It’s interesting. I haven’t tried the train, but commuting provides me with the time to decompress and change gears. At this point, I really like that. And on the weekends, you go home where everybody knows your name.
When you led the American Library Association from 2003 to 2004, you very publicly opposed parts of the Patriot Act that allowed the FBI to obtain people’s library records. Now that you work for the government, are you still concerned about that?
ALA was concerned with the balance of security and personal rights to know. It’s not concerned in the same way that it was. Over time, there have been revisions to the act, and the library community has been rather pleased with the recognition.
So you don’t think people checking out books from the Library of Congress need to worry about their information being accessed?
There are provisions in place in terms of how the government requests information about a person’s use of a library—any library. So it’s not the front-burner issue because of the stand that the library community took via the American Library Association.
You’ve said librarians were called “feisty fighters for freedom” during that time.
We were. I think we got some T-shirts made, and I know we got buttons.
Is there a conflict now between standing up and being that fighter for the public’s freedom while serving the government’s needs?
They’re not in conflict. The government serves the people. Congress serves the people. I don’t see any conflict, especially in this role.
What is one of the most important things you hope to accomplish during your tenure?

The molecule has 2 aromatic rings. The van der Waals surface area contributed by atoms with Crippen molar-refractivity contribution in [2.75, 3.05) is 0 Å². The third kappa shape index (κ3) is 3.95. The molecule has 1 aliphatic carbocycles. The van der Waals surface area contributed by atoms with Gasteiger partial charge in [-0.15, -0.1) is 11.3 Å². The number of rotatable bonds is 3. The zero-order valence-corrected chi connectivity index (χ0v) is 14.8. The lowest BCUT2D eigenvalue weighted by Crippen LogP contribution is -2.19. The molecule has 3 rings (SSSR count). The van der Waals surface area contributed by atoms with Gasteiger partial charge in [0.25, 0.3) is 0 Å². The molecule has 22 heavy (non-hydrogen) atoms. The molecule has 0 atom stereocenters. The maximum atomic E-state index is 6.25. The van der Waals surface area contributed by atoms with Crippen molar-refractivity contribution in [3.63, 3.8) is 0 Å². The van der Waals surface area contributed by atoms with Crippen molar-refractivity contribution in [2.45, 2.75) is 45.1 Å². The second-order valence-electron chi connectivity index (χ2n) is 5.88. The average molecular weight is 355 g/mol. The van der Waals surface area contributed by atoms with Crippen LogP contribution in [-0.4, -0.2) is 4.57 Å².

Making the library even more relevant to Congress while it’s doing its work and making sure Congress functions in a way that helps the members and their staff. Also to make sure the library’s collections are protected and more readily available for people to use. We see technology as a great tool for that.
What are you reading right now?
The one I’m reading and rereading is a text I had when I took a course on historiography years ago, called The Historian as Detective. I love mystery novels, and this book talks about what historians and researchers do as detective work. A lot of historical research is looking for clues and discovering things, so it’s fun to go back and look at that and say yeah, that’s kind of what I’m involved in here.
So a librarian is a kind of detective?
Oh, yeah. We call ourselves the original search engines. We like Jeopardy. There are a lot of librarians on Jeopardy. We know a little about a lot. We have a lot of intellectual curiosity.
Is there one big lesson you’ve learned in your librarian career that’s going to shape the way you do your job?
There’s one thing that has been helpful to be comfortable with: that change is inevitable. Once you become comfortable with the fact that things change, it helps you deal with evolutions in organizations. Libraries have changed over time. Sometimes change is not comfortable, even if it’s good change. Humans are creatures of habit.
This article appears in the December 2016 issue of Washingtonian.